Mayan pyramids in Belize
Altun-Ha means "stone water" - is located approximately 30 miles north of Belize City. This ceremonial center, located six miles from the sea, was important as a trading center and as a link between the coast and the settlements of the interior.
Within the central portion of the site there are more than 500 structures. The entire city covered some 1.8 square miles and contains around 250 to 300 mounds that have never been excavated.
Population estimates for Altun Ha at its peak are 9, 000 to 12, 000. Also, a treasure of over 300 jade objects was found there, including the ornately carved head of Kinisch Ahau, the Mayan Sun God. This head, weighing 9 3/4 pounds and measuring nearly 6 inches from the base of the crown, is believed to be the largest Maya jade carving in existence.
Caracol means "conch shell" or "snail", is located south of San Ignacio, in the Cayo district. Though only considered to be a simple Mayan ceremonial center when discovered in 1938, it was later found to be one of the largest sites in all the Maya World. The center of the site has about 20 major plazas and the pyramid, the Canaa, meaning "sky palace", which rises 140 ft and is the tallest man-made structure in Belize.
At Newly Discovered Water Temple, Maya Offered Sacrifices to End Drought National Geographic - January 30, 2015
Nestled in a quiet forest in Belize, a deep aquamarine pool holds ruins from a time when the ancient Maya turned to a "drought cult" and hurried sacrifices to a water god to stave off the fall of their civilization. At the Cara Blanca site in Belize, archaeologists report the discovery of a water temple complex: a small plaza holding the collapsed remnants of a lodge and two smaller structures. The main structure rests beside a deep pool where pilgrims offered sacrifices to the Maya water god, and perhaps to the demons of the underworld.
Cerros is located in the north of Belize, on a peninsula, in the Bay of Chetuma. Its tallest structure rises 65 feet above the plaza floor and the site includes three large acropolises which dominate several plazas bordered by pyramids. With it's location at the mouth of the New River, Cerros was important as a coastal trading center.
Caracol Mayan Temple
Cuello is located on private property southwest of Orange Walk Town and most of it
is still overgrown. Cuello is one of the oldest of all Maya sites, dating from 2600 BC.
The Lamanai ruins lie along the lagoon and cover an area of 3.5 square miles and have more than 700 structures. This site features monumental architecture of temples and palaces, one of which is over 100 feet high.
The El Pilar Archaeological Reserve is located just out of the western town of San Ignacio, astride the Belize-Guatemala border. El Pilar has more than twenty-five identified plazas. In an area of 100 acres, there are more than a dozen large pyramids and many other buildings. It is the largest center in the Belize River area.
Las Milpas is located in the Rio Bravo Conservation Area in northwestern Belize. The site contains more than 24 courtyards and over 85 structures and is the third largest Maya site in Belize. The Great Plaza at Las Milpas is one of the largest in the Maya world. Beyond the Great Plaza lie other plazas, pyramids, and buildings. There is evidence of advanced agricultural techniques with terracing and water management systems.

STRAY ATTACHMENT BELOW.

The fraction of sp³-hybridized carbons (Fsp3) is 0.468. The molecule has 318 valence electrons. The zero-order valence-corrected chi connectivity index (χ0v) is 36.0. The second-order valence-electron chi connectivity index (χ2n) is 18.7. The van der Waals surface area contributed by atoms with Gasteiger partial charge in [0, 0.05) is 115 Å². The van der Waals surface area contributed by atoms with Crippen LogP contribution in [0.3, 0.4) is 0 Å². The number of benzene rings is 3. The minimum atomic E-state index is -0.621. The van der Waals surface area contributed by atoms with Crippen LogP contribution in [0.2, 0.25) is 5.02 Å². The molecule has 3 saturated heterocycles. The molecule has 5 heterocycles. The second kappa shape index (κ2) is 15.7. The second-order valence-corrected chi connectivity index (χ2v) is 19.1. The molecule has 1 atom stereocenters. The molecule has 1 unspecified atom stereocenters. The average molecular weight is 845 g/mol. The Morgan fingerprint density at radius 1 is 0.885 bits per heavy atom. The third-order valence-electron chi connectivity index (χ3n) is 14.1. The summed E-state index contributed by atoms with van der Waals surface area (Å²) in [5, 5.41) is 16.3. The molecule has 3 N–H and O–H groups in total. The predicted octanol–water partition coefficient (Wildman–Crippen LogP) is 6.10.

Lubaantunis located northwest of Punta Gorda near the village of San Pedro, Columbia, Lubaantun is noted for its unusual style of construction. The large pyramids and terraces are made of precision cut stone blocks fitted together without mortar.
Xunantunich is located across the river from the village of San Jose Succotz in the Cayo district. The most prominent structure at Xunantunich is El Castillo, a pyramid rising over 130 feet at the south end of the main complex.
El Castillo (Spanish for "The Castle") is a spectacular pyramid that dominates the center of the Chichen Itza archaeological site in the Mexican state of Yucatan. It was built by the Maya civilization around the 9th century.El Castillo served as a temple to the god Kukulcan (the Maya name for Quetzalcoatl ). It is a step pyramid with a ground plan of square terraces with stairways up each of the four sides to the temple on top.
Great sculptures of plumed serpents run down the sides of the northern staircase, and are set off by shadows from the corner tiers on the spring and autumn equinoxes. It was practice in Mesoamerican cities to periodically build larger and grander temple pyramids atop older ones, and this is one such example.
Thanks to archaeologists, a doorway at the base of the north stairway leads to a tunnel, from which one can climb the steps of the earlier version of El Castillo inside the current one, up to the room on the top where you can see King Kukulcan's Jaguar Throne, carved from stone and painted red with jade spots.
The structure was partially reconstructed from the somewhat dilapidated state in which it was first rediscovered, as part of a 17-year rebuilding effort for the site conducted under the auspices of the Carnegie Institution of Washington, led by the noted Mayanist scholar Sylvanus G. Morley.
Two sides of the pyramid were almost completely rebuilt under this program, which ran from the late 1920s to its conclusion in 1940.
Each of the structure's four stairways contain 91 steps. When counting the top platform as another step, in total El Castillo has 365 steps, one step for each day of the approximated tropical year recorded by the portion of the Maya calendar known as the Haab'.
The structure is 24 metres high, plus an additional 6 m for the temple. The square base measures 55.3 metres across.The outside edges of the pyramid also include nine large steps, which are theorized to represent the nine planets in our solar system.